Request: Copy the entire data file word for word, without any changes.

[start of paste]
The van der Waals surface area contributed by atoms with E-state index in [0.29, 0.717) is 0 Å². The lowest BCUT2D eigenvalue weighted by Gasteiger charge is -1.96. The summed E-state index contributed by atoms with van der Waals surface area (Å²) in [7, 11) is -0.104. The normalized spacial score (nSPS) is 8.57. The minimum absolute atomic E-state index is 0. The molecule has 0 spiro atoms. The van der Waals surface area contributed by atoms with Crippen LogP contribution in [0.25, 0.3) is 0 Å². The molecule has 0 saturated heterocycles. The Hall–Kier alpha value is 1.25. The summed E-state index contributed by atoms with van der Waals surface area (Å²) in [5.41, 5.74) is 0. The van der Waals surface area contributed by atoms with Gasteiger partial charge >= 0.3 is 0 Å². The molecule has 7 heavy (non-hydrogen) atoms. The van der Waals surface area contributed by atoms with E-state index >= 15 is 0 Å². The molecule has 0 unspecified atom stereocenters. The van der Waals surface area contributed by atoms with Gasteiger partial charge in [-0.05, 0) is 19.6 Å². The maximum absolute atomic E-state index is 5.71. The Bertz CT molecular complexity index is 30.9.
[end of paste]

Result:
The van der Waals surface area contributed by atoms with E-state index in [0.29, 0.717) is 0 Å². The lowest BCUT2D eigenvalue weighted by Gasteiger charge is -1.96. The summed E-state index contributed by atoms with van der Waals surface area (Å²) in [7, 11) is -0.104. The normalized spacial score (nSPS) is 8.57. The minimum absolute atomic E-state index is 0. The molecule has 0 spiro atoms. The van der Waals surface area contributed by atoms with Crippen LogP contribution in [0.25, 0.3) is 0 Å². The molecule has 0 saturated heterocycles. The Hall–Kier alpha value is 1.25. The summed E-state index contributed by atoms with van der Waals surface area (Å²) in [5.41, 5.74) is 0. The van der Waals surface area contributed by atoms with Gasteiger partial charge >= 0.3 is 0 Å². The molecule has 7 heavy (non-hydrogen) atoms. The van der Waals surface area contributed by atoms with E-state index >= 15 is 0 Å². The molecule has 0 unspecified atom stereocenters. The van der Waals surface area contributed by atoms with Gasteiger partial charge in [-0.05, 0) is 19.6 Å². The maximum absolute atomic E-state index is 5.71. The Bertz CT molecular complexity index is 30.9.